Here in FL, that would not give cause for the seller to be able to cancel the contract, since the inspection clause is unilaterally only the buyer’s right. Until the buyer actually submits a signed cancelation under the inspection clause, the seller is stuck with the contract, no matter how the buyer attempts to negotiate a reduction.

 Communication is different than serving notice or an attempt to create an addendum to the contract.  So anything along the lines of an email or phone call, is just a conversation outside of the purview of the contract.  Once its on "paper", on some sort of addendum or notice, then that can open the contract back up for negotiation.  For example, buyer sends notice on proper form saying we want $5,000 seller subsidy. Now the contract is no longer ratified and has been reopened for negotiations . (This is assuming the buyer has the right to reopen negotiations per the contract).  

We actually have 2 separate home inspection addendums to the contract.  The one used largely in Montgomery County MD & Washington DC states that the sellers first option once the negotiations are opened can not be to void the contract.  The one commonly used in the rest of Maryland does not have that language, so the seller at any time can void the contract when the MR (Maryland Realtors) form is used.  We had that changed in the Montgomery County/DC form specifically because too many sellers were voiding the contracts when buyers would come in with unreasonable requests.

But the reopening of negotiations I thought was a universal thing, as it's the case in 3 out of the 4 states I do business in. The 4th state Massachusetts, while they dont necessarily refer to it this way...operates more on a letter of intent type of system (they call it a contract, but it's not), then a purchase and sale contract, that is not standardized is drafted up by lawyers after the home inspection.

@Wayne Brooks Also an interesting little line in our Montgomery County/DC form is a clause that the seller retains the right to at any time accept the most recent terms proposed by the buyer.  This trips up a lot of people who dont know that line is in there. So buyer and seller are negotiating, cant come to terms, buyer sends notice to terminate the contract...but oh wait, seller instead decides to accept the most recent proposal from the buyer, now buyer is stuck in a contract that they want to get out of because they are just pissed off...and their agent never told them about that clause because they didnt know it existed.  

It's not your fault that the seller/listing broker is using the seller's buy-in price from the top of the market to justify their selling price. That is not how real estate works. The market does not care how much you paid for the property or how much you overspent on the renovation. It's about what other people in the market are paying currently for a similar property or how much income the property can produce right now.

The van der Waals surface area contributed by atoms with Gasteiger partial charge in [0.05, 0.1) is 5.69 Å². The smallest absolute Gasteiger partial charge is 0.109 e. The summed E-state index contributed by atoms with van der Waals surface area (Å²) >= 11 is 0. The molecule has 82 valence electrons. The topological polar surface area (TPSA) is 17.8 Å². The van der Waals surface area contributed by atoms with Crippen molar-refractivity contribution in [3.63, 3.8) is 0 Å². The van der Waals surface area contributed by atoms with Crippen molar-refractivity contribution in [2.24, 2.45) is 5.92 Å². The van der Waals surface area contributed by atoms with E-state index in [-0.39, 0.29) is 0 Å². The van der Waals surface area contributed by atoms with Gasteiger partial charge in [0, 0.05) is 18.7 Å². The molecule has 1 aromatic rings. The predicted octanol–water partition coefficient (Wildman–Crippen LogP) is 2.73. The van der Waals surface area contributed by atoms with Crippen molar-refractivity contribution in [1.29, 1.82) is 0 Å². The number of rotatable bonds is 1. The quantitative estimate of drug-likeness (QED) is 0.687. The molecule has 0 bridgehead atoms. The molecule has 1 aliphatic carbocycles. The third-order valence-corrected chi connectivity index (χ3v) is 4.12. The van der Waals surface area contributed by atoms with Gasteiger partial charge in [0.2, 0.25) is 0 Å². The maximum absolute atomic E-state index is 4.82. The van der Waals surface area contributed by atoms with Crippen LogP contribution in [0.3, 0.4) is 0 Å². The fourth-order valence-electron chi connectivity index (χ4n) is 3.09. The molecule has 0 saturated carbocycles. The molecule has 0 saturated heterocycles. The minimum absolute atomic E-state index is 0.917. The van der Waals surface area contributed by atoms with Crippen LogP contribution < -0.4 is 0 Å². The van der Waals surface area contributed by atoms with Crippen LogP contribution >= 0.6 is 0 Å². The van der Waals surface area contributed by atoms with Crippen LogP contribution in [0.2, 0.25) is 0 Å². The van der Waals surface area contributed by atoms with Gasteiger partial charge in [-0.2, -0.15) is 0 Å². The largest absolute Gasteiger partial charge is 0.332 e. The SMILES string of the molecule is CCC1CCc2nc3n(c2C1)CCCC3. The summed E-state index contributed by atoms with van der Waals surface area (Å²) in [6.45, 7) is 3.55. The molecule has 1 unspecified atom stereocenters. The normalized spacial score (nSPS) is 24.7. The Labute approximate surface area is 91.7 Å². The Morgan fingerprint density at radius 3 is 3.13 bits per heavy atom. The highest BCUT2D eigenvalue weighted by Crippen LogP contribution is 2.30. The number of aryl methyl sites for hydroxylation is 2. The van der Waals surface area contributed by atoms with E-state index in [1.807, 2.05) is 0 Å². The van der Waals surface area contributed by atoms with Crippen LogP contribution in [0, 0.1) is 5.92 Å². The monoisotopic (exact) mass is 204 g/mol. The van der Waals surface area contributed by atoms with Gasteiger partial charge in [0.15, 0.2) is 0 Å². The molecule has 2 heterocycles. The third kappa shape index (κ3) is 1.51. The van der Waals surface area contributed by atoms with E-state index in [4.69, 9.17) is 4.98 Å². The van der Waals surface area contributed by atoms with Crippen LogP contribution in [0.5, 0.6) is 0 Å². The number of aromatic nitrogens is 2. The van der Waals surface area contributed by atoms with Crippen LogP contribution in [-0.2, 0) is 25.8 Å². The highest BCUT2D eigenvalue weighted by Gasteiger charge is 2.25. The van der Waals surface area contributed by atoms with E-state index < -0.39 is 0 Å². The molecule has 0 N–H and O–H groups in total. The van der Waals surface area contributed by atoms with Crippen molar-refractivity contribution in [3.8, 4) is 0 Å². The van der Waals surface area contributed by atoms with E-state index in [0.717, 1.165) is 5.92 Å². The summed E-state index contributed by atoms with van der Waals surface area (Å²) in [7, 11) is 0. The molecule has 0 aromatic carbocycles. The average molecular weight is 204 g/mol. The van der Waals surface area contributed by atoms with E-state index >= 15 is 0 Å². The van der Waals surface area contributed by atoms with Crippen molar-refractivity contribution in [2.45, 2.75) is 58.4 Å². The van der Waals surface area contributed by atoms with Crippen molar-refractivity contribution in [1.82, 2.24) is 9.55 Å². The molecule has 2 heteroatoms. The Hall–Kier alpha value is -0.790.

Honestly, I don't understand why the seller's agent is disclosing how the seller overpaid on acquisition. Is that a guilt trip on you? Agents are supposed to honor their client's privacy and work in their best interests. Telling the potential buyer that the seller made a mistake in the past seems silly to me at best and potentially a breach of trust at worst. That said, it wouldn't be the most egregious thing I've seen a New York real estate agent do.

Whether or not the seller can back out depends on the contract you signed but honestly it's a free country and it's still their property, no one should force somebody to part with their property if they don't want to. The question is how motivated is the seller? No need to beat them over the head in the negotiations. Try to build rapport with the seller and the agent as much as possible and come to a win-win. But definitely do not feel obligated to overpay because boo hoo the seller had to bring cash to closing.

Whether or not a Seller can "get out" of a contract comes down to what the contract says, period.  What does the inspection clause in the contract actually say?  Contrary to previous opinion, you can force a Seller to sell if they are defaulting by simply chainging their mind.  You must have a lawyer on this deal.  Please talk to your lawyer.  

@Peter Arroyo I agree with @Randi Plevy , it all depends on your contract and how you treated the inspection contingency. You can always withdraw your request and inform the seller you would like to move forward. However, at the end of the day, you cannot force the seller to give you a credit or reduce the price. 

Thanks everyone, so far so good. The seller accepted the concession at closing so that I can apply the funds towards repairs that were identified in the inspection report. Look like the closing will be coming up soon.

I was concerned that after all the time and effort and expense that went in so far to get up to this point that the seller was going to be able to pull some excuse on me about how they couldn't work with me due to 2008 purchase price, or just not respond to my request for concession and make me have to fold up and walk away.

I'll keep everyone posted on the final outcome mid October